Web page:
14 LONGISLANDPRESS.COM • SEPTEMBER 2021
WEB BRIEFS LI AT A GLANCE
NYPD COP INDICTED FOR FARMINGDALE
A grand jury indicted former New York City Police Officer
Errick Allen after he allegedly shot and killed his 25-yearold
friend in Farmingdale last year.
Allen, 28, pleaded not guilty to second-degree murder,
first-degree manslaughter, and menacing in the second
degree in the death of Christopher Curro.
“We trust our police to protect the safety of New Yorkers,
but instead, this defendant allegedly betrayed that duty
and used his service weapon to end another man’s life,”
New York Attorney General Letitia James said.
Prosecutors said Allen and Curro were longtime friends
who both lived in Nassau County. On May 12, 2020, around
8 p.m. in a residential neighborhood, Allen allegedly shot
Curro five times at close range. Curro was unarmed. Allen
initially fled the scene but returned
later in the evening.
had been a police officer for seven
months assigned to the 109th Precinct in Queens.
The NYPD suspended and later terminated him after the
alleged murder. He is due back in court on Sept. 23, 2021.
-Julia Moro, Queens Courier
SYOSSET’S BIRD LEADS U.S. WOMEN’S
B-BALL TEAM TO 7TH STRAIGHT GOLD
Team USA extended a historic run of championships in
Olympic women’s basketball on Aug. 8, winning the gold
against home team Japan in their first-ever medal match.
The United States’ women earned their seventh straight
gold in the 90-75 victory at the Saitama Super Arena,
north of Tokyo. Packed with WNBA talent, the U.S. women’s
team has been even more dominant in basketball in
recent Olympics than the men’s squad. Syosset native Sue
Bird, the team captain, and Diana Taurasi have each now
claimed their fifth gold medal.
“Hopefully, we’ve left some sort of legacy with the younger
players, where they now can carry that torch,” said Bird,
who was cheered on by her soccer superstar wife Megan
Rapinoe in the stands. “I’m just really, really happy. And
this is my last one.”
OLYMPIC SILVER MEDALIST GETS
HOMETOWN WELCOME IN WANTAGH
A 21-year-old diver who brought home a silver medal from
the Tokyo Olympic Games, his first Olympics, was greeted
with warm welcomes in Wantagh last month.
Andrew Capobianco, who grew up in Wantagh, visited
a Nassau Police Activity League (PAL) practice on Aug.
9 and Mandalay School, where he attended elementary
school, on Aug. 10. Local kids and elected officials alike
congratulated him on placing second in the 3-meter synchronized
diving event in Tokyo.
“We salute Andrew Capobianco with a hero’s welcome at
the same elementary school he attended as a child here
growing up in his hometown of Wantagh, right here in
the Town of Hempstead,” said Town of Hempstead Councilman
Chris Carini. “This young man has spent his
life training to
get better and to become the
world-class athlete that he is today.”
Town Supervisor Don Clavin presented Capobianco with
a key to the town during his visit to the school. Councilman
Bruce Blakeman, Legislator Steve Rhoads, Town Clerk
Kate Murray, Tax Receiver Jeanine Driscoll, and proud
neighbors also gathered to greet Capobianco.
The Wantagh native became the first seventh-grader to
win the Nassau diving championship while competing for
Wantagh High School in 2012, breaking a county record
and doing the same the next year. He moved to North
Carolina in 2013 and continued his legendary run as an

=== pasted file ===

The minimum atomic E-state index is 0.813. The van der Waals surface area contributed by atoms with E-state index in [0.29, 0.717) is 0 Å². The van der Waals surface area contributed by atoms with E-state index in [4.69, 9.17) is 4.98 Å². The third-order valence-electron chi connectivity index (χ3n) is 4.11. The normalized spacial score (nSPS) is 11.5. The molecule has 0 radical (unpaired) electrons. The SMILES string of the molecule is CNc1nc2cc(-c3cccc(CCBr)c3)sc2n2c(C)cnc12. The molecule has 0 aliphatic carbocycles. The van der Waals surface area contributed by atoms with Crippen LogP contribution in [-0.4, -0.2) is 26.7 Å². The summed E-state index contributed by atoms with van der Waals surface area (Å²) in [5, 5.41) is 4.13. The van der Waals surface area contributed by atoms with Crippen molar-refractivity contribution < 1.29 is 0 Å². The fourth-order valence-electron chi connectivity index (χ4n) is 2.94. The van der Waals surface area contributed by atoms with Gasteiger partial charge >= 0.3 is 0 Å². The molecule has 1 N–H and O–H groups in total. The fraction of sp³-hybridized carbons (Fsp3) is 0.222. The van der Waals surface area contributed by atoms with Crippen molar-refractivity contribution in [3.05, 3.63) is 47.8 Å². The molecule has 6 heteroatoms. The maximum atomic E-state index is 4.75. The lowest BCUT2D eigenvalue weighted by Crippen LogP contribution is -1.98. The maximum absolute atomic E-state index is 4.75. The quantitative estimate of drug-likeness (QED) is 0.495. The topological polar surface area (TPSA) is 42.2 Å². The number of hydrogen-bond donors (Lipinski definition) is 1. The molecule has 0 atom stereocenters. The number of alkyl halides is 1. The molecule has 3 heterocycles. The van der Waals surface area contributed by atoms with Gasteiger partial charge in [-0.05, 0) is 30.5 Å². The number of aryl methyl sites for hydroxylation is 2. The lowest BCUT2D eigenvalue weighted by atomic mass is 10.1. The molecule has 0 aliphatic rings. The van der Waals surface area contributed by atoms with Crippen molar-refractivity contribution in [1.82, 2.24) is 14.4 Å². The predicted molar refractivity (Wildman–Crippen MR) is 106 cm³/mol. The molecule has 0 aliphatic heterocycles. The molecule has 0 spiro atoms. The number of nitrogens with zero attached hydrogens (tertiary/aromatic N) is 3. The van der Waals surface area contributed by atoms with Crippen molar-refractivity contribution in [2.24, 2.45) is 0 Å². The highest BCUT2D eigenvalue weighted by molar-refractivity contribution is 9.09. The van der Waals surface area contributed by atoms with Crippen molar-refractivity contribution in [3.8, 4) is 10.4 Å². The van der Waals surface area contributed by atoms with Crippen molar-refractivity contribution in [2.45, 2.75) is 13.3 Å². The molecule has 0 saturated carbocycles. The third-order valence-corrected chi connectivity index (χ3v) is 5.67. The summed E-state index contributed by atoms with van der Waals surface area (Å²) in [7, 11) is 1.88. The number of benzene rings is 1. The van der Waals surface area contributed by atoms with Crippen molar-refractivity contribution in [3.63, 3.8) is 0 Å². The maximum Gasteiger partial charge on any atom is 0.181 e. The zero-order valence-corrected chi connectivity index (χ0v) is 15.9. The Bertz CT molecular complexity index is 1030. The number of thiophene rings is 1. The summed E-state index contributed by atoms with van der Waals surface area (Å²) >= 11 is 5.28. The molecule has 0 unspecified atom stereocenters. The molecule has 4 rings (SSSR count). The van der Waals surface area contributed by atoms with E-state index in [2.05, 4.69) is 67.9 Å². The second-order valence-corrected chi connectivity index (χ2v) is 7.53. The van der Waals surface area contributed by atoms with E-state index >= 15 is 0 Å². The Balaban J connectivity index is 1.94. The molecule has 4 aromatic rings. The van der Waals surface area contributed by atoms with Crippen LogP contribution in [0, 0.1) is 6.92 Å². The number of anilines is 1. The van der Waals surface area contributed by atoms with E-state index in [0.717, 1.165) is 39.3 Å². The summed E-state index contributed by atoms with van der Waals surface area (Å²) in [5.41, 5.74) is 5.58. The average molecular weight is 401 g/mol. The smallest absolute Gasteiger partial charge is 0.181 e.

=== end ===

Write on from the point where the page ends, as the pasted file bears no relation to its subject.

All-American at Indiana University.
SPOTA, EX-AIDE SENTENCED TO 5 YEARS
Ex-Suffolk County District Attorney Thomas Spota and
his former top deputy were each sentenced Aug. 10 to five
years in federal prison after being convicted of helping to
cover up a police beating.
Spota was also fined $100,000 in the sentencing given
by Judge Joan M. Azrack at Central Islip federal court.
Spota and former Government Corruption Bureau Chief
Christopher McPartland were convicted in December
2019 of conspiring to cover up police brutality following
a six-week-long trial.
A federal jury found the two men guilty of obstruction of
justice, conspiracy to tamper with witnesses and obstruct
an official proceeding, witness tampering and obstruction
of an official proceeding and accessory after the fact to the
deprivation of civil rights, after they attempted to cover
up the assault of a shackled and handcuffed prisoner,
Christopher Loeb, by then-chief of the Suffolk County
Police Department, James Burke.
Federal prosecutors said Spota, McPartland, and Burke
conspired to conceal Burke’s role in beating a suspect who
bag of sex toys,
ammunition from the chief’s
SUV in 2012. Authorities also said
the three talked about using their power
to conceal the chief’s attempted cover-up of the
beating that Burke ultimately pleaded guilty to in 2016.
Burke has since been sentenced and released from prison.
FUNERAL FOR BIZ MARKIE HELD ON LI
A funeral for rapper Biz Markie was held on Aug. 2 after
the hip-hop personality known for his 1989 hit “Just a
Friend” died in July.
Fans gathered outside the Patchogue Theatre during the
service for the pioneering beatboxer whose birth name
was Marcel Theo Hall. He was born in Harlem and raised
Police put up barricades to hold crowds on the sidewalks
and keep the street in front of the theater clear.
Media reports said a private viewing for the family was
followed by a live-streamed service. The Rev. Al Sharpton
tweeted that he was to deliver the eulogy. “May his legacy
live on,” the civil rights leader said on Twitter.
Hip-hop performers LL Cool J, Fat Joe and Big Daddy Kane
were set to attend, media reports said.
Markie died on July 16 at age 57 of complications from
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